November 2, 2015 - Distance from Table When Looping a Push

One of the common problems I see are players who stand too far from the table when looping against backspin. They'll stand well off the table, with their contact point in front of them. This means that to put their weight forward, they have to fall slightly backwards to compensate. It's either that or resorting to a rather soft loop, with mostly upward motion, and little speed.

Instead, learn to almost jam the table with your left leg (for righties) when looping backspin. This allows you to rotate properly into the shot, even with the same contact point as the players who back up, since you'll be contacting the ball to the side of your body instead of in front. But now, with body torque, you'll have tremendous power, and so able to loop at all speeds. 

Having tremendous power does not mean you loop every ball with great speed. It means you effortlessly create power, and that power goes into both speed and spin. Go for about 50-50 on most shots, going for more speed against a weaker push or when you've really read it well. (Here's a Tip of the Week on creating "Easy Power.")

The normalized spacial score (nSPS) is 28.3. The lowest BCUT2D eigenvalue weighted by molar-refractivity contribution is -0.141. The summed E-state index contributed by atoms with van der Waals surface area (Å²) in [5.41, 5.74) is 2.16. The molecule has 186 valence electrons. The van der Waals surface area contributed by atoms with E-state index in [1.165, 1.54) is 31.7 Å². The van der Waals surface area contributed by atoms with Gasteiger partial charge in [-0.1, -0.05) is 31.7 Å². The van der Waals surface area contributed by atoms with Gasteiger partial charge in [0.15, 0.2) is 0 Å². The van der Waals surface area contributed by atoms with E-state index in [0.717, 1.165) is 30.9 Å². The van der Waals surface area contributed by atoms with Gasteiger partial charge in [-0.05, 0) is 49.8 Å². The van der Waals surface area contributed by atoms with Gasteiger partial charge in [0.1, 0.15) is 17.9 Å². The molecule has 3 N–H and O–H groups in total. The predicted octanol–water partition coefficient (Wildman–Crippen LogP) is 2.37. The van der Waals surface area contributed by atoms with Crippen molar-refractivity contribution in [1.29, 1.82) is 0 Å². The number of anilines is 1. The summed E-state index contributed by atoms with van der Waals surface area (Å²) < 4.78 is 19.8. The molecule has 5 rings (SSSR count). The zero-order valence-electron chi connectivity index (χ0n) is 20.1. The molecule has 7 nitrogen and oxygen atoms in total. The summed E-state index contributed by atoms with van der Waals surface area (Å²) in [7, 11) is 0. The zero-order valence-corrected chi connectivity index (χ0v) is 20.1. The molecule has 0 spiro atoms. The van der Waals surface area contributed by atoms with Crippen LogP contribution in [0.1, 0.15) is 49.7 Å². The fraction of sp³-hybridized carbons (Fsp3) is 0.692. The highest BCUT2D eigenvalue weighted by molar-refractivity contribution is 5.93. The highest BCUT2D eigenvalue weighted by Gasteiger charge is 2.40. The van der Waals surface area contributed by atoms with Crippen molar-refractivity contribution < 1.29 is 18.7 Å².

Standing closer to the table also allows you loop backspin a bit quicker. Some players even take them on the rise, but for speed loops, it's best to take them at the top of the bounce; for more consistent loops with a higher spin to speed ratio, take them perhaps slightly on the drop.

While this article was written about looping backspin, it all applies to looping against topspin as well, except the positioning is a bit more complex, depending more on the incoming ball. But against a softer topspin ball, you'd also want to stay close to the table and generally loop it around the top of the bounce, or even on the rise.

Here are three examples from the final of the recent Men's World Cup. These players don't push long a lot, so in the first game there were only three long pushes where the other player forehand looped, twice by Ma Long, once by Fan Zhedong. Watch how close they are to the table in all three cases.

So remember - when you want to jam a loop down your opponent's throat, jam the table!

Re: November 2, 2015 - Distance from Table When Looping a Push

Looping backspin fast is such a fine skill.